Jesus has always been a part of my life. I grew up in a Christian home – my dad was a pastor, which meant church wasn’t just for Sunday, we lived it every day in our home. I’d always read the Bible and prayed. And I always knew that I wanted to be a teacher – it was something God had planned for me from the very beginning.
God specifically put working with children with additional needs on my heart early on. I had friends in school with additional needs and I was always the one to make an effort to befriend others like them. But it wasn’t until I was 14, when I visited a school for children with additional needs where my mum worked, that I truly fell in love with it. Now in my early 20s, I’m a teacher at a similar school.
I love my job, but I get a mixture of reactions when I tell people what I do. Most people say: “Wow, that’s amazing,” or “I could never do that.” Some say: “Oh, that’s nice” – that’s when people don’t actually understand (I meet a surprising number of adults who have never met a child with additional needs and they just assume every child I teach is in a wheelchair or speaks in a funny way, which is not true). Others will say: “That’s so sad.” This is the reaction I want to change, because I would never think of the needs of children as being sad. Their journey may be difficult and at times sad, but the fact that they have additional needs isn’t.
Every single child has been created by God, in the image of God (Genesis 1:27) and therefore there’s nothing sad about that. Every child I teach was planned by God – he knitted them together in their mother’s womb (Psalm 139:13) and they were born according to his plan. I think there’s so much about the image of God that we can learn from how these children see the world and how they live. They are loved by God and entitled to everything every other child is.
We live in a culture of looking away, hushing those who ask questions and not prioritising those with additional needs – something the Church ought to be changing. The mother of one boy I teach is a passionate Christian, but she struggles to take her son to church. Because of his needs, he has some unusual but very joyful behaviours meaning he can be quite loud or unable to sit still. When she takes him to church, there is often a negative reaction from those around her, asking if she can make him sit nicely and listen, but that’s just not him. There’s this misconception that he’s being naughty or that she’s a bad parent. This is heartbreaking, because church should be the most inclusive place.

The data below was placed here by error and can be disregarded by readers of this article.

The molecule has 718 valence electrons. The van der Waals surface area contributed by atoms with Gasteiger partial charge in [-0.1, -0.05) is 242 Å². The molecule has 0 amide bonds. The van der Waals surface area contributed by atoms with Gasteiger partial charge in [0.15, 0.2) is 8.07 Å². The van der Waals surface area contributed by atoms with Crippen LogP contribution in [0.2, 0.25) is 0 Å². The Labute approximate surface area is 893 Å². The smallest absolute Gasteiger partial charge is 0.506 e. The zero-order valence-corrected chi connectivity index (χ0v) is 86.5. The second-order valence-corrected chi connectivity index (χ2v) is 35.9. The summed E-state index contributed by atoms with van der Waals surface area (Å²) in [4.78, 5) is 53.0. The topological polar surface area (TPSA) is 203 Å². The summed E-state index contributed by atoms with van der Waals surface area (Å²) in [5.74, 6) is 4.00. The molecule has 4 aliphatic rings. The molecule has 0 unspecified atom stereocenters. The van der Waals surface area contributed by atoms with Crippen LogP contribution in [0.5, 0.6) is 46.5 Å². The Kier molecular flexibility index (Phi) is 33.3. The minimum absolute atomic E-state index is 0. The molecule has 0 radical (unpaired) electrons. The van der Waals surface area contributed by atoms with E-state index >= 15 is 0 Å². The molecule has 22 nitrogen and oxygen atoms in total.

I want to spread the message to church communities not to tiptoe around children with additional needs, but to accept them for who they are, acknowledging their differences but knowing their differences don’t make them any less able to access what you’ve got.
Find people in your community who have experience with those who have additional needs. Ask parents of children with additional needs how you can help them access the kids’ work – make time to figure out what works for them. If Jesus met a child with additional needs, he would’ve spent quality time with them. All children have the same right to know and learn about Jesus and spend time in God’s presence.
My life would be lacking a lot if I didn’t work with children with additional needs. They bring real joy to my life and, because of them, I love my job even when it is hard. They have taught me so much about compassion and patience and I can only imagine how churches not involved in this kind of work are missing out. Often people say: “Working with special needs children must give you such a good feeling.” But it’s not about what I feel or validating myself. I do it because I love the children I teach and want to serve them, and I know that God has given me a passion for this, so I’m going to use it.
At work, I get to have a strong relationship with every child, but they’re not my children – they have parents and it’s not my job to educate them about religion any more than the curriculum allows. I know that if I have my own children I will want to spend time praying with them and teaching them about people with differences. We need to teach compassion from the get-go. I would want to make time to educate my children about additional needs and to ask questions when it’s appropriate – because a lot of parents are happy to talk or answer any difficult questions you or young people may have.
So much of what we do at school is based on what we model to the children and the positive environment they are in – so I want churches to know that even if a child can’t speak to you, pray with them (this isn’t just about praying for them – it’s getting alongside them). Even if it appears children aren’t listening or can’t hear, or perhaps they won’t sit still or will talk over you, you can never know the value that sitting and praying with them will have. Similarly, taking the time to read the Bible or sharing the good news with children with additional needs is invaluable. We can all get involved in welcoming those with different needs into our community – God’s Church should be all-inclusive, loving and welcoming to every child of God.